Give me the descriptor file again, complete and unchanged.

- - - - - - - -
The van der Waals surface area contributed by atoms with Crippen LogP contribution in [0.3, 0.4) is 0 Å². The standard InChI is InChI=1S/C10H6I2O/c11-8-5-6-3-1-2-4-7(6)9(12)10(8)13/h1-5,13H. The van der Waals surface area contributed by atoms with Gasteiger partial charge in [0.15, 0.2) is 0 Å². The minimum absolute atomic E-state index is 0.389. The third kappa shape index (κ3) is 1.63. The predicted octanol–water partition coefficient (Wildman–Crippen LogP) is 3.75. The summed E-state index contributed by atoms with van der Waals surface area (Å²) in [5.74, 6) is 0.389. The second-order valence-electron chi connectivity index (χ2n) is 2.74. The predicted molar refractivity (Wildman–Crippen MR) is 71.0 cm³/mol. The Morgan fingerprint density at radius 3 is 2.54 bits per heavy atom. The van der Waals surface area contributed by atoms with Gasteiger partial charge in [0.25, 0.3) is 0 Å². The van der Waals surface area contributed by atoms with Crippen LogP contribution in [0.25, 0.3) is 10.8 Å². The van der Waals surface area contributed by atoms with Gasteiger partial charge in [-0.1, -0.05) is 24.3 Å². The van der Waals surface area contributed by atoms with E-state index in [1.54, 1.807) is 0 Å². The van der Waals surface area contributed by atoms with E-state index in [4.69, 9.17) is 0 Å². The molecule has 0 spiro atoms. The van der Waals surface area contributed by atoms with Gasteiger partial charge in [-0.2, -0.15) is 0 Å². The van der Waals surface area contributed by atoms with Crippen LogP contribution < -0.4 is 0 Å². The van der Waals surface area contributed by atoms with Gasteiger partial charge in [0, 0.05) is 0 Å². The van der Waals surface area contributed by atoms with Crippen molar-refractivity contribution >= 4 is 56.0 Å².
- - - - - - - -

The van der Waals surface area contributed by atoms with Crippen LogP contribution in [0.3, 0.4) is 0 Å². The standard InChI is InChI=1S/C10H6I2O/c11-8-5-6-3-1-2-4-7(6)9(12)10(8)13/h1-5,13H. The van der Waals surface area contributed by atoms with Gasteiger partial charge in [0.15, 0.2) is 0 Å². The minimum absolute atomic E-state index is 0.389. The third kappa shape index (κ3) is 1.63. The predicted octanol–water partition coefficient (Wildman–Crippen LogP) is 3.75. The summed E-state index contributed by atoms with van der Waals surface area (Å²) in [5.74, 6) is 0.389. The second-order valence-electron chi connectivity index (χ2n) is 2.74. The predicted molar refractivity (Wildman–Crippen MR) is 71.0 cm³/mol. The Morgan fingerprint density at radius 3 is 2.54 bits per heavy atom. The van der Waals surface area contributed by atoms with Gasteiger partial charge in [0.25, 0.3) is 0 Å². The van der Waals surface area contributed by atoms with Crippen LogP contribution in [0.25, 0.3) is 10.8 Å². The van der Waals surface area contributed by atoms with Gasteiger partial charge in [-0.1, -0.05) is 24.3 Å². The van der Waals surface area contributed by atoms with E-state index in [1.54, 1.807) is 0 Å². The van der Waals surface area contributed by atoms with E-state index in [4.69, 9.17) is 0 Å². The molecule has 0 spiro atoms. The van der Waals surface area contributed by atoms with Gasteiger partial charge in [-0.2, -0.15) is 0 Å². The van der Waals surface area contributed by atoms with Crippen LogP contribution < -0.4 is 0 Å². The van der Waals surface area contributed by atoms with Gasteiger partial charge in [0, 0.05) is 0 Å². The van der Waals surface area contributed by atoms with Crippen molar-refractivity contribution >= 4 is 56.0 Å².